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| October 1, 2019
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Article | February 19, 2020
On Thursday the 20th of February, SWISS will welcome its first Airbus A320neo. Here’s what to expect from the Lufthansa subsidiary’s new aircraft. SWISS is preparing for its new Airbus A320neo to enter into service. The first A320neo made its inaugural flight from the Airbus factory in Hamburg earlier this month and will be delivered to the airline’s hub at Zurich airport on Thursday this week.
Airline messaging is a crucial component of the connected aviation ecosystem, supporting two of the most important elements of the industry: passenger safety and passenger experience. In fact, the data that travels back and forth in the connected aviation ecosystem enables everything from catering to on-time departures to communicating critical safety information—and so much more. So how can airlines ensure that their airline messaging system is secure, effective, and reliable? And who in the organization is responsible for the system? IT? Flight Operations? Maintenance? Connected Aviation Today recently spoke with industry experts to find out more about the importance of today’s connected aviation messaging and the best strategies for determining which area of an airline should be responsible for messaging systems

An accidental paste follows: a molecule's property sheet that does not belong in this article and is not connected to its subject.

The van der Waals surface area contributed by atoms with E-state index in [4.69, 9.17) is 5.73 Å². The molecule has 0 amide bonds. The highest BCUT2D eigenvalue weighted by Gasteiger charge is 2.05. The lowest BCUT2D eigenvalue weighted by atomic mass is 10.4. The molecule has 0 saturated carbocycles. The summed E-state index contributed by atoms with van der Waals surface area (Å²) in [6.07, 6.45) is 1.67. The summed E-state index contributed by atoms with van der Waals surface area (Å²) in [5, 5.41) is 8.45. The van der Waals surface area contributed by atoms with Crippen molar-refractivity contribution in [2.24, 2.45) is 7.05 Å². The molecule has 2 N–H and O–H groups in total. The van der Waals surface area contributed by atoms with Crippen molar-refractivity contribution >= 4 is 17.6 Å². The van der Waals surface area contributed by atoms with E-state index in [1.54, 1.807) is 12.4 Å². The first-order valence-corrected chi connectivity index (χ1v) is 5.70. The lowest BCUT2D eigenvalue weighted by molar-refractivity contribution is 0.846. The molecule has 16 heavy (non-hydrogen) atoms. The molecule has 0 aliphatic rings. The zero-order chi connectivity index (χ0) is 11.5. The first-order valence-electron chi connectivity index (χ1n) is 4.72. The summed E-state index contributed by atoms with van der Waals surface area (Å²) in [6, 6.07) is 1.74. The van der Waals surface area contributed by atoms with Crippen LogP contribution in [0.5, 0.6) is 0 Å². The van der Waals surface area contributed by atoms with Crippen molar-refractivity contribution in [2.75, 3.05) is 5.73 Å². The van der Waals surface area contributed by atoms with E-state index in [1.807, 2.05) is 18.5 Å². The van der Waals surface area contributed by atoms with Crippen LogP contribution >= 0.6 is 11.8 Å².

With our 2020 predictions series wrapped up, one common theme we saw across different thought leaders was the increasing presence of inflight connectivity (IFC) in the aviation ecosystem. In addition to contributing to the passenger experience, IFC enables a more robust and higher value proposition to airlines for operating the aircraft. In recognition of this important theme, we captured a few industry news stories highlighting IFC’s growing influence in the aviation ecosystem in our latest roundup. Read below for more stories about how IFC is shaping the present and future of the aviation industry: Last month, Inmarsat announced that its GX Aviation solution reached the milestone of powering 1 million free inflight Wi-Fi sessions for Air New Zealand, approximately one year after the airline moved towards a free inflight Wi-Fi model.
Recent developments in electric aircraft have lent fresh hope that the aviation industry can cut its carbon footprint. Smaller airports could facilitate the accommodation of battery-powered, short-haul flights in the future, but they might have a wait on their hands. Ever since the British engineer Frank Whittle invented the jet engine in 1937, commercial aircraft have been largely powered by fossil fuels.
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